It’s difficult for me to write objectively about Sundance Mountain Resort, up Provo Canyon in Utah County. I grew up in Provo, so Sundance is where I learned to ski and where I spent every winter Saturday when I was in high school. It’s also where my husband proposed while we were both students at Brigham Young University. It’s where we had our wedding dinner a few months later. But perhaps most importantly, it’s where my favorite food in the whole entire world — the Bearclaw Cabin nachos — are served.

When I spoke with Sundance’s vice president of marketing, Nick Como, he described Sundance as rustic yet elegant. “The vibe is very relaxed here,” he said. He explained that skiers tend to be families from Utah County and students from BYU and Utah Valley University. “It’s a really accessible and approachable experience for families and friends,” Como said, and explained that there’s only one centrally located lift at the bottom of the mountain, making it nearly impossible to get lost.

When the time came for my children to learn to ski, Sundance is where I enrolled them in their very first lesson. I knew I’d be able to check in on them throughout the day and quickly find them when their lessons were completed.

Because the resort is entirely independent and does not accept the Epic or Ikon pass, the lifts never feel too crowded. Como said he and his wife recently skied a weekend powder day and had no problem finding parking or getting on the lift quickly.

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In 1969, Robert Redford bought 5,000 acres in Provo Canyon and named it Sundance after his character in Butch Cassidy and the Sundance kid. He opened the resort and designated most of the land as a wilderness preserve. Over fifty years later in 2020 Redford sold the land to two capital investment groups. At the time, I and other Sundance devotees worried the sale would change the unique nature of the resort. But, Como explained, the new owners think of themselves as the new stewards of what Redford built and his commitment to conservation. “Our resort is inextricably tied to [Redford’s] name, and his presence looms,” he said.

A heaping tray of Bearclaw Nachos are shown on a table at Sundance Mountain Resort in Provo Canyon on Wednesday, March 13, 2024. | Scott G Winterton, Deseret News

Como said they’ve seen an increasing number of out-of-towners as word about Sundance’s impressive mountain spreads. “It’s pretty radical terrain,” he said. And this might be my personal bias talking, but I do think it’s tough to beat Bishop’s Bowl — the run at the top of the mountain off of Red’s Lift — on a powder day.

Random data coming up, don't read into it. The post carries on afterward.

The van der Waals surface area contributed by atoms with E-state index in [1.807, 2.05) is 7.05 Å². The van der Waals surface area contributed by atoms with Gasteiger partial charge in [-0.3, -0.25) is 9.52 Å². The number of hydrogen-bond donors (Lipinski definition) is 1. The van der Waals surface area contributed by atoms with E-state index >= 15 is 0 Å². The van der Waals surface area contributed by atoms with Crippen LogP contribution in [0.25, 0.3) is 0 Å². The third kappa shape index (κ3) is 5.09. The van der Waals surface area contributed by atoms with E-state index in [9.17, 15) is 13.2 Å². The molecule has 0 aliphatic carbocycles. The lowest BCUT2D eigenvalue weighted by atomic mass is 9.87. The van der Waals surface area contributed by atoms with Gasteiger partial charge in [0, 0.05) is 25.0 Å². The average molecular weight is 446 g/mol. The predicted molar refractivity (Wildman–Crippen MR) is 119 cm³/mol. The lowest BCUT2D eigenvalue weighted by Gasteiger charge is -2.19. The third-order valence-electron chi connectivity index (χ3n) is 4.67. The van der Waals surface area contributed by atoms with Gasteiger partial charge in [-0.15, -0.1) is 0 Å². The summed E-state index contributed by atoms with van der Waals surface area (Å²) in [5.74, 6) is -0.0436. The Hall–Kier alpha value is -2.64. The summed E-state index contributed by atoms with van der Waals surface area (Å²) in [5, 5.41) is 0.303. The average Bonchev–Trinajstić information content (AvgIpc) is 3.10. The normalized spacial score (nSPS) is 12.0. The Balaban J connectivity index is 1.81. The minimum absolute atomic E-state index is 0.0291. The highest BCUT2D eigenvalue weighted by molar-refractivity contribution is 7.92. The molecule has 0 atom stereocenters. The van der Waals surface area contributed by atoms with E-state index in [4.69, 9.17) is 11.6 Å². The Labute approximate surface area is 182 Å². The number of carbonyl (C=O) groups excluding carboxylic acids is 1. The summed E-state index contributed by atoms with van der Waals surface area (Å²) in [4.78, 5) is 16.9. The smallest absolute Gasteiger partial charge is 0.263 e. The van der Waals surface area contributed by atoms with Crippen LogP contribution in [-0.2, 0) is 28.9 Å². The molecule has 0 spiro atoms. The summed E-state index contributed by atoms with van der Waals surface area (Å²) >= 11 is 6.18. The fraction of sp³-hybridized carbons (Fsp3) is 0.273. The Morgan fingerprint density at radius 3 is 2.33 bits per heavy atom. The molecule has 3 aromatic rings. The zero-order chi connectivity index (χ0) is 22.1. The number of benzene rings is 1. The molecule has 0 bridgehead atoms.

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But what’s more key to the Sundance ski experience in my opinion, even more than Bishop’s Bowl, are those nachos from Bearclaw Cabin. I dream of these nachos, which are made of a bed of crisp corn tortilla chips, smothered in melted cheese, topped with black olives, pickled jalapeño slices, pico de gallo, guacamole and sour cream, best shared with at least one other eater.

Down at the base of the mountain are restaurants of the fine-dining variety. The Foundry Grill is my go-to spot for any special occasion. The atmosphere is both cozy and elevated, and the menu from Chef de Cuisine Stephani Auerbach — better known as Chef Steph — is gourmet and clearly inspired by the restaurant’s natural surroundings.

During my most recent dinner at the Foundry Grill (on my birthday, thank you very much), my party of four shared the “dirty fries” — topped with truffle aioli, a poached egg and everything seasoning — and the Brussels sprouts, which are prepared in a soy glaze and mixed with cashews and craisins. For my entree I ordered the grilled beef filet served with mashed potatoes, asparagus and a demi sauce. And for dessert I had the sticky toffee pudding with dates and a rich, butter caramel sauce. It might be the best birthday meal I’ve ever had. And I’ve had 38 of them, so that’s really saying something.

I moved out of Utah County more than 15 years ago and live mere minutes from some of the most prominent ski resorts in the world. But Sundance will always be my home, and the nachos will always be worth the drive.

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